Follow our step-by-step guide on how to make a pumpkin planter and you can create a stunning centerpiece for your front porch or patio this holiday season.
While grocery stores are full of plump pumpkins that are all ready for carving into Halloween lanterns, why not pick one up and use it to create a display with a bit of a difference outside your front door? A generous-sized pumpkin is the perfect shape to carve into a quirky planter for your outdoor Halloween decor ideas.
Don't want to stop at a single planter? You could use other varieties of squash and different sized pumpkins for a varied collection of planters. Most of us will have carved a pumpkin before so this planter should be easy peasy!
Make a pumpkin planter in 3 easy steps
Outdoor fall decor doesn't have to be all about scary Jack O'Lanterns and spooky scenes. A pretty pumpkin planter like this will introduce a decorative touch to your yard, and you can even keep it as part of your fall front porch ideas long after the trick or treaters have left.
You will need:
- A decent sized pumpkin
- Pumpkin carving knife or kit, available from Amazon (opens in new tab)
- Large spoon
- Multi purpose compost, try Amazon (opens in new tab)
- Choice of plants (try Solanum, orange heather, trailing ivy)
- Watering can
1. Hollow out the pumpkin
Start by cutting the top off the pumpkin. Scoop out the flesh and seeds from inside in the same way you would if you were carving a pumpkin to make a Halloween lantern.
Make the round opening on the top of the pumpkin as wide as you can – this will help you to fit in as many plants as possible. Cut a couple of small holes in the bottom for drainage too as waterlogging will be no good for the plants or the pumpkin.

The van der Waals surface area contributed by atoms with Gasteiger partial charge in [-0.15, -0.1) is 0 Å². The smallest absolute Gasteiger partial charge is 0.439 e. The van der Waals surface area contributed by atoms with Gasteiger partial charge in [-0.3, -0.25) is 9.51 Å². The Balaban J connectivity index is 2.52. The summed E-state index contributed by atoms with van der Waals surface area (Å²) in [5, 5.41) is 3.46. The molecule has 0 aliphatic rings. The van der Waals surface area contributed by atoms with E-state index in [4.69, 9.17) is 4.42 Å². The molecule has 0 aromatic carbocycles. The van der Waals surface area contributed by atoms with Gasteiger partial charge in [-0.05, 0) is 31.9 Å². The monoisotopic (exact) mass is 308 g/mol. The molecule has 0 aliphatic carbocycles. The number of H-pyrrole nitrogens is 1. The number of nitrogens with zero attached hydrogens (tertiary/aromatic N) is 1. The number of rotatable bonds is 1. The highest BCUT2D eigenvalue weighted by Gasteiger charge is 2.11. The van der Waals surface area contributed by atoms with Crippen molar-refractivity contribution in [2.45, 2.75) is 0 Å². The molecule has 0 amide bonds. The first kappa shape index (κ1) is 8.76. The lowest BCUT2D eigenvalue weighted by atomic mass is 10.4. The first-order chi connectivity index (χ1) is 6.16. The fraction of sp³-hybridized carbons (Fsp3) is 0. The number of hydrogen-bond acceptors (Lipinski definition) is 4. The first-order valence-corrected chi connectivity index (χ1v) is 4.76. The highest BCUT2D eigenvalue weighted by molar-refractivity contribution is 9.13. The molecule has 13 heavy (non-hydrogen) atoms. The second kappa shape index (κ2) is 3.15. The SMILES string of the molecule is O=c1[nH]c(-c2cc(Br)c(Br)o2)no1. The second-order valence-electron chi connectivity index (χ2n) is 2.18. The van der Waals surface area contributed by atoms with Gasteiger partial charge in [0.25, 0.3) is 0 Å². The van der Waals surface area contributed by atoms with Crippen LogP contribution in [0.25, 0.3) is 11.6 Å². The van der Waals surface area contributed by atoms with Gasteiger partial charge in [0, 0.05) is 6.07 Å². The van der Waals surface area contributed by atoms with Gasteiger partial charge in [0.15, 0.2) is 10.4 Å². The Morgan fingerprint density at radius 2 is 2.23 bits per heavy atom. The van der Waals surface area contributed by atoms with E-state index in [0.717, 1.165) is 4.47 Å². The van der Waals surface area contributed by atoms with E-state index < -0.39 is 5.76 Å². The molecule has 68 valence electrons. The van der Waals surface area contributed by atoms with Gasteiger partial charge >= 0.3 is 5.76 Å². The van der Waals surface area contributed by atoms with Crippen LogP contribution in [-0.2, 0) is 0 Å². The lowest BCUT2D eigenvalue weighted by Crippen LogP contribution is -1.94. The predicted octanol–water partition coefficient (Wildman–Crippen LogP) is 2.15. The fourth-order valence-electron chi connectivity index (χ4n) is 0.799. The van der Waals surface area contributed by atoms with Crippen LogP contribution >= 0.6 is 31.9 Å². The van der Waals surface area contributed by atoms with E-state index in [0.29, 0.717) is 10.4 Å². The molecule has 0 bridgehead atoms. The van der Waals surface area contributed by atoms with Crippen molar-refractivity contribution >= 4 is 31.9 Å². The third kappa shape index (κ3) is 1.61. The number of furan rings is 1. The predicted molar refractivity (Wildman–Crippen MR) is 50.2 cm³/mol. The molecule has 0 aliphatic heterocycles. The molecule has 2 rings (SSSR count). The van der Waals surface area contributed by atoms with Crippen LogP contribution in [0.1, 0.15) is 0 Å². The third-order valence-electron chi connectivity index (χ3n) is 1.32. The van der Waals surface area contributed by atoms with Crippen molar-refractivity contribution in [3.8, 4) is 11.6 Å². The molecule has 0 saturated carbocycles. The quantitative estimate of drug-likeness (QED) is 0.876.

Our top tip? Instead of discarding the scraped out inside, at the very least you can add the seeds and the pulp to your compost heap. You can even clean the seeds up and roast them in the oven for tasty snacks for you or birds in your garden.
2. Fill your pumpkin with plants
Half fill the hollowed-out pumpkin with a good-quality multi-purpose planting compost, just as you would do when creating a standard fall planter in a pot or container.
Next is the fun part as you can get creative and arrange a mix of seasonal fall flowers and plants in shades of orange and yellow for a really autumnal vibe. Solanum, heather and ivy are good choices for fall color, but any winter plants for pots would work well and there will be plenty on offer at your local garden center.
'If you'd prefer to add cut flowers to your pumpkin planter instead, simply switch out the compost for some chicken wire or a flower frog at the bottom of the planter and insert the flower stems into it,' says Gardeningetc's Holly Crossley. 'If you're lucky enough to still have some in bloom, adding a mix of different types of dahlias would make a stunning look, or dried hydrangeas from your backyard would be equally effective.'
3. Display your pumpkin planter
Fill in any gaps in your pumpkin planter with more of the compost and don't forget about watering plants to give them a good start.
Pop your finished DIY outdoor fall decoration on a table as a centerpiece or as a seasonal greeting on your front porch.
Can you use a real pumpkin as a planter?
In short, yes! Any pumpkin can be turned into a seasonal planter for your Halloween porch decor, although you might find that a rounder pumpkin with a flatter bottom will be better suited as it will be easier to keep it upright on a table or front porch.
'And don't forget, pumpkins come in a wide range of colors,' say the experts at The Greenhouse People (opens in new tab). 'You can find white, green and even blue pumpkins and gourds, so there's no need to stick to garish oranges if this doesn’t suit your style.'
Teresa has worked as an Editor on a number of gardening magazines for three years now. So she is lucky enough to see and write about gardening across all sizes, budgets and abilities. She recently moved into her first home and the garden is a real project! Currently she is relishing planning her own design and planting schemes. What she is most passionate about when it comes to gardening are the positive effects it has on our mental health to grow and care for plants, as well as being great for the environment too and help provide food and shelter for wildlife.
- Beth MurtonEditor, Gardeningetc
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